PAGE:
Met – 15 and 16 – Tannhauser


Richard Wagner
Saturday October 31st, 2015
Libretto: Richard Wagner
Language: Sung in German with English subtitles
Duration: 4 hours 20 mins

Tannhäuser: Johan Botha
Conductor: James Levine
Elisabeth: Eva-Maria Westbroek
Production: Otto Schenk
Venus: Michelle De Young
Set Designer: Günther Schneider-Siemssen
Wolfram: Peter Mattei
Lighting Designer: Gil Wechsler
 Landgraf Hermann: Günther Groissböck Costume Designer: Patricia Zipprodt
Choreographer Norbert Vesak
Venues & Booking (tbc)Audio (not yet available)




Act I

Wartburg castle and environs, medieval Germany. The minnesinger Tannhäuser, having spent a year in the magical underground realm of Venus, the goddess of love, longs to return to the human world. He pays tribute to Venus in a song but ends by asking her to let him go. Surprised, Venus promises him even greater pleasures, but when he insists and repeats his pleas, she furiously dismisses him and curses his desire for salvation. Tannhäuser cries out that his hope rests with the Virgin Mary—and suddenly finds himself transported to a valley near the castle of the Wartburg.

A procession of pilgrims passes on the way to Rome. Tannhäuser is deeply moved and praises the wonders of God, as horns announce the arrival of a hunting party. It is Landgrave Hermann with his knights. Recognizing Tannhäuser as their long-lost friend, they beg him to return to the castle with them, but Tannhäuser is reluctant. Wolfram, one of the knights, reminds him that his singing once won him the love of Elisabeth, the Landgrave’s niece. On hearing her name, Tannhäuser understands what he must do and joins his companions.

Act II

Elisabeth joyfully greets the Wartburg’s Hall of Song, which she hasn’t set foot in since Tannhäuser left. He is now led in by Wolfram. Elisabeth, at first shy and confused, tells Tannhäuser how she has suffered in his absence, but then joins him in praise of love. Observing their emotional reunion, Wolfram realizes that his own affection for Elisabeth is hopeless.

Landgrave Hermann is delighted to find his niece in the Hall of Song, and together they welcome their guests who have come for a song contest. The Landgrave declares love the subject of the competition and promises the victor to receive whatever he asks from the hand of Elisabeth. Wolfram opens the contest with a heartfelt tribute to idealized love. Tannhäuser, his thoughts still on Venus, replies with a hymn to worldly pleasures. Other singers counter his increasingly passionate declarations until Tannhäuser breaks out into his prize song to Venus, to the horror of the guests. As the men draw their swords, Elisabeth throws herself between the parties to protect Tannhäuser and begs the knights for mercy. The Landgrave pronounces his judgment: Tannhäuser will be forgiven if he joins the pilgrims on their way to Rome to do penance. Tannhäuser falls at Elisabeth’s feet and rushes from the hall.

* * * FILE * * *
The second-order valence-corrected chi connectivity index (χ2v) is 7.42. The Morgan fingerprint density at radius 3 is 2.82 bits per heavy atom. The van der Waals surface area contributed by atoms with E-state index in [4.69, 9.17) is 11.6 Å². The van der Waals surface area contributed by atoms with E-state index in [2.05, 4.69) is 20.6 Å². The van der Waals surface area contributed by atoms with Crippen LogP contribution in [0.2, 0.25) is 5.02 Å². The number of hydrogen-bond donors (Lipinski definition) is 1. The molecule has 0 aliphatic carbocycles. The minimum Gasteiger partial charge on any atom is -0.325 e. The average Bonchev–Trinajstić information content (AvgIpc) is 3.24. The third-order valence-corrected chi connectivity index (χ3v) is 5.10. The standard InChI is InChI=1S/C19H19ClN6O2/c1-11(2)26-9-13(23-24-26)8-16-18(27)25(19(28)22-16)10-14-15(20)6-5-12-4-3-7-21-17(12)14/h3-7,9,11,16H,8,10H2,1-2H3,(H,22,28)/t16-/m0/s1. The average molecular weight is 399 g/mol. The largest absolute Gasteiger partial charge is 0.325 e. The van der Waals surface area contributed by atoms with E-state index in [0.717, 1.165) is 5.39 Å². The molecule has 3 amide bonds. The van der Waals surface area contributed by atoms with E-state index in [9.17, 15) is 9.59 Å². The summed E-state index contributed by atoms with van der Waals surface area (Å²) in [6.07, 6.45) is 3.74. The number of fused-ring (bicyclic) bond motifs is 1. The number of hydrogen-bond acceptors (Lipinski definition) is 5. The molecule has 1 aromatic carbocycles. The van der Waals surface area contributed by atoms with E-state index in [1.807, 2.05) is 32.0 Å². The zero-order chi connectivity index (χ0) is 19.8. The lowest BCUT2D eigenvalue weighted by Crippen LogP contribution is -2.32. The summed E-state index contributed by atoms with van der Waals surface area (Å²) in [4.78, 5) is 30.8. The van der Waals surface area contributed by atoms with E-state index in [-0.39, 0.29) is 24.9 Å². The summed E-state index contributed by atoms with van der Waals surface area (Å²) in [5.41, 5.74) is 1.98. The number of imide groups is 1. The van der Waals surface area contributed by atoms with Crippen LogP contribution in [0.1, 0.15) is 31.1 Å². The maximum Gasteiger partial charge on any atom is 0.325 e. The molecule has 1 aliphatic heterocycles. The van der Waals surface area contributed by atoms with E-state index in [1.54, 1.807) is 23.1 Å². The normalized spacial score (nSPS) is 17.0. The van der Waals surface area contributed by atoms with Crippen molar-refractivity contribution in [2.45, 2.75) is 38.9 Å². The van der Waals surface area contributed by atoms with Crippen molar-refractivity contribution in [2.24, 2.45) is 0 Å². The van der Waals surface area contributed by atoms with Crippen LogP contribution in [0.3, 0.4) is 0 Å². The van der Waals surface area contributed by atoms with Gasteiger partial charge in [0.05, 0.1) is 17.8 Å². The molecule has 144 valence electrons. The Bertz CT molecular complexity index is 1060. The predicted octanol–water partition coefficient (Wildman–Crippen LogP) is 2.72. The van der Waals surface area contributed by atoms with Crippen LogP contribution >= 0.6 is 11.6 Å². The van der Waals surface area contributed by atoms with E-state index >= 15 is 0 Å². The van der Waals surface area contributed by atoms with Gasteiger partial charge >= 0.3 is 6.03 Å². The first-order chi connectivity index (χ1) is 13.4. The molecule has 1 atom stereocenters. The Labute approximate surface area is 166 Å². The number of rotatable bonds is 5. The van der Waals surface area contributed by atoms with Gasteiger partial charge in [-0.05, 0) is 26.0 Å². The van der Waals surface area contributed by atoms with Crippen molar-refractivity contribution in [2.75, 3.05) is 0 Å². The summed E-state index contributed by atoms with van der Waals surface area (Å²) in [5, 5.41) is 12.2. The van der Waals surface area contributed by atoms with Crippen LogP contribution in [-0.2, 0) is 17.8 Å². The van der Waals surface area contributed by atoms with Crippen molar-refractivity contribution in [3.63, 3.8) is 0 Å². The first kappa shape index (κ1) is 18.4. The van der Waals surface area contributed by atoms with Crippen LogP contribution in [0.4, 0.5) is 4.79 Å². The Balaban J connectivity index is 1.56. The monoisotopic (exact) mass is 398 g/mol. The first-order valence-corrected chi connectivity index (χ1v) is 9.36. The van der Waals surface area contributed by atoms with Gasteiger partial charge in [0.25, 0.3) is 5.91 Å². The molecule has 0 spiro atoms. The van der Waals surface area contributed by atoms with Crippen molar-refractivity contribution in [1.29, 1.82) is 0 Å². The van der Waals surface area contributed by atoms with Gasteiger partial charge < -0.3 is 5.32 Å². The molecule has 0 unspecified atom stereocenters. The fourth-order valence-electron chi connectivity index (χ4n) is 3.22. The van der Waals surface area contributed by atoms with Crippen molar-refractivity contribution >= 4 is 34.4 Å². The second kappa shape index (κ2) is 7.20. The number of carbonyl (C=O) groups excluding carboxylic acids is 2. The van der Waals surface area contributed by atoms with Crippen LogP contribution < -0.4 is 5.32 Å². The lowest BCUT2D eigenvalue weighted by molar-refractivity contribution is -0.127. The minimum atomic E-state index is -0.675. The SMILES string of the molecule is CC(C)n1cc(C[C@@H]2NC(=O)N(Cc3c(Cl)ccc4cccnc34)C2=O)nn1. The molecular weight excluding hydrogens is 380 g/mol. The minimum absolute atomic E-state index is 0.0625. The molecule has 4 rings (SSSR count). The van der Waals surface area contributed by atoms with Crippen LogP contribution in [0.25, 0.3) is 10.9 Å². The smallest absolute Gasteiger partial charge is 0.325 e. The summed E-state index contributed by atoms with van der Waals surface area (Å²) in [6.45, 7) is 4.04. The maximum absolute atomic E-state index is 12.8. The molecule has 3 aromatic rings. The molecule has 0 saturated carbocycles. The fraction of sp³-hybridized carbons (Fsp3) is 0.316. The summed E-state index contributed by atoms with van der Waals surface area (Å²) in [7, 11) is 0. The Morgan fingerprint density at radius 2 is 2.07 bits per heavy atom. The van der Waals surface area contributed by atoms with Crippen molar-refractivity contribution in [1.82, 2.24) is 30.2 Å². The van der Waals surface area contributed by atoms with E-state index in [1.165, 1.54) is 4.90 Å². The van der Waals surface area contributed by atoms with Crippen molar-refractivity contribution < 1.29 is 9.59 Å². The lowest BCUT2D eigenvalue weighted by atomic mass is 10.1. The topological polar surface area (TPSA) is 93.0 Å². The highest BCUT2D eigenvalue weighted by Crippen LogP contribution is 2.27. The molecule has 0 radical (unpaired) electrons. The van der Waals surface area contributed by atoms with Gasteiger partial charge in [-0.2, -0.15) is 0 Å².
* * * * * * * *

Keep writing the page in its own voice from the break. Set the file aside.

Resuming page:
Several months later, Wolfram comes across Elisabeth praying at a shrine in the valley. A band of pilgrims, back from Rome, passes by, but Tannhäuser is not among them. Broken with grief, Elisabeth prays to the Virgin Mary to receive her soul into heaven. Wolfram gazes after her and asks the evening star to guide her way. Night falls, and a solitary pilgrim approaches. It is Tannhäuser, ragged and weary. He tells Wolfram of his devout penitence on the way to Rome—of his joy at seeing so many others pardoned, and of his despair when the Pope proclaimed that he could no more be forgiven for his sins than the papal staff bear green leaves again. Left without hope, all he wants now is to return to Venus. He summons her and she appears, just as Wolfram once again brings Tannhäuser to his senses by invoking Elisabeth’s name. At this moment, Elisabeth’s funeral procession comes winding down the valley. With a cry, Venus disappears. Tannhäuser implores Elisabeth to pray for him in heaven and collapses dead. As dawn breaks, another group of pilgrims arrives, telling of a miracle: the Pope’s staff, which they bear with them, has blossomed.



Richard Wagner (1813–1883) was the controversial creator of music-drama masterpieces that stand at the center of today’s operatic repertory. An artistic revolutionary who reimagined every supposition about theater, Wagner insisted that words and music were equals in his works. This approach led to the idea of the Gesamtkunstwerk, or “total work of art,” combining music, poetry, architecture, painting, and other disciplines, a notion that has had an impact on creative fields far beyond opera.

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